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Is it possible to test effective permissions of a file for a specific user?

I normally do this by su user and then accessing the file, but I now want to test this on an user with no shell (i.e. a System user)

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up vote 16 down vote accepted

The sudo command can run anything as a particular user with the -u option. Instead of worrying about shells, just try to cat (or execute, whatever) your file as your target user:

$ sudo -u apache cat .ssh/authorized_keys 
cat: .ssh/authorized_keys: Permission denied
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cat is probably not the best choice though... it you are testing a large file or a binary file... – Alexis Wilke Nov 14 '15 at 6:29

I found convenient to use in scripts something like

 sudo -u <user> test -r <file-to-test> && ...
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best answer, as you can test for readable (-r), writable (-w) and executable (-x) without actually modifying/creating the file. man test for more details – Thomas Jul 1 '14 at 18:18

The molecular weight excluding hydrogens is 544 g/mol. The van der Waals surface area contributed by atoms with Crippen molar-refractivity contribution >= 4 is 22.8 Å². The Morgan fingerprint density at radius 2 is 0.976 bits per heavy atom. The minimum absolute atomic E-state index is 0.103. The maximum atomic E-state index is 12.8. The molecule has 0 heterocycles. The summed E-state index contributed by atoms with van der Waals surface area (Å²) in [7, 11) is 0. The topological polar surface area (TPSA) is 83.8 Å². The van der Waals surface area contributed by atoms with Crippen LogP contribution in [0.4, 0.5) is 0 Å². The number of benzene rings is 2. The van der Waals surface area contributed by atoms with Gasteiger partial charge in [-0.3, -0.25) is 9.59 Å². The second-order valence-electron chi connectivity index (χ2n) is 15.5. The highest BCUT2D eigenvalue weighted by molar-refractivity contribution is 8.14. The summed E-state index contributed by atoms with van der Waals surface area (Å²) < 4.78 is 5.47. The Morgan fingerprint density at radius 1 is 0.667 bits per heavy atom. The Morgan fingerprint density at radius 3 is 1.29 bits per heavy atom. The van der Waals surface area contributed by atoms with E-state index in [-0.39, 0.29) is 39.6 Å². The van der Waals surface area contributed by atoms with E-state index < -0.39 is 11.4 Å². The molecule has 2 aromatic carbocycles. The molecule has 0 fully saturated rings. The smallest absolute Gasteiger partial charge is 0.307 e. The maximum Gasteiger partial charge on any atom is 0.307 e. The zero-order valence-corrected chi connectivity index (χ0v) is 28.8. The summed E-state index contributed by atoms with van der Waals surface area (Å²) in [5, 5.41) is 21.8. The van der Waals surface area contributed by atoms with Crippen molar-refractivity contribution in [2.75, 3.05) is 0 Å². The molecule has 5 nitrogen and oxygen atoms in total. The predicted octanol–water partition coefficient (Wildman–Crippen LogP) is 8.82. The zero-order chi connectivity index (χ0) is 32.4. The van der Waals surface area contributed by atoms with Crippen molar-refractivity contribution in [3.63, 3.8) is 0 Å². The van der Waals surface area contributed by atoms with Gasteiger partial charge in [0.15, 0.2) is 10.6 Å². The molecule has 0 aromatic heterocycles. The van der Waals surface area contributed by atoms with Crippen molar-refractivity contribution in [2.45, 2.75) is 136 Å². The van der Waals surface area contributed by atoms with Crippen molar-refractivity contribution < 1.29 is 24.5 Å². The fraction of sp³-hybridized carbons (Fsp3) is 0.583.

I've found you can use su -s <shellname> <username> to enter a specific shell as a specific user. You can then test file permissions as usual.


su -s /bin/bash Debian-exim
touch /etc/exim4/exim4.conf.template
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sudo -u <user> test -r <file-to-test>; echo $?

The echo $? part will output the exit status from the test.

Just remember here that the output will be 0 if the operation was successful! Or non-zero, e.g. 1, if not.

Like @Thomas's comment on @user72025's answer, use man test to get more operation tests, like test -x to test executability, test -w for writability, etc.

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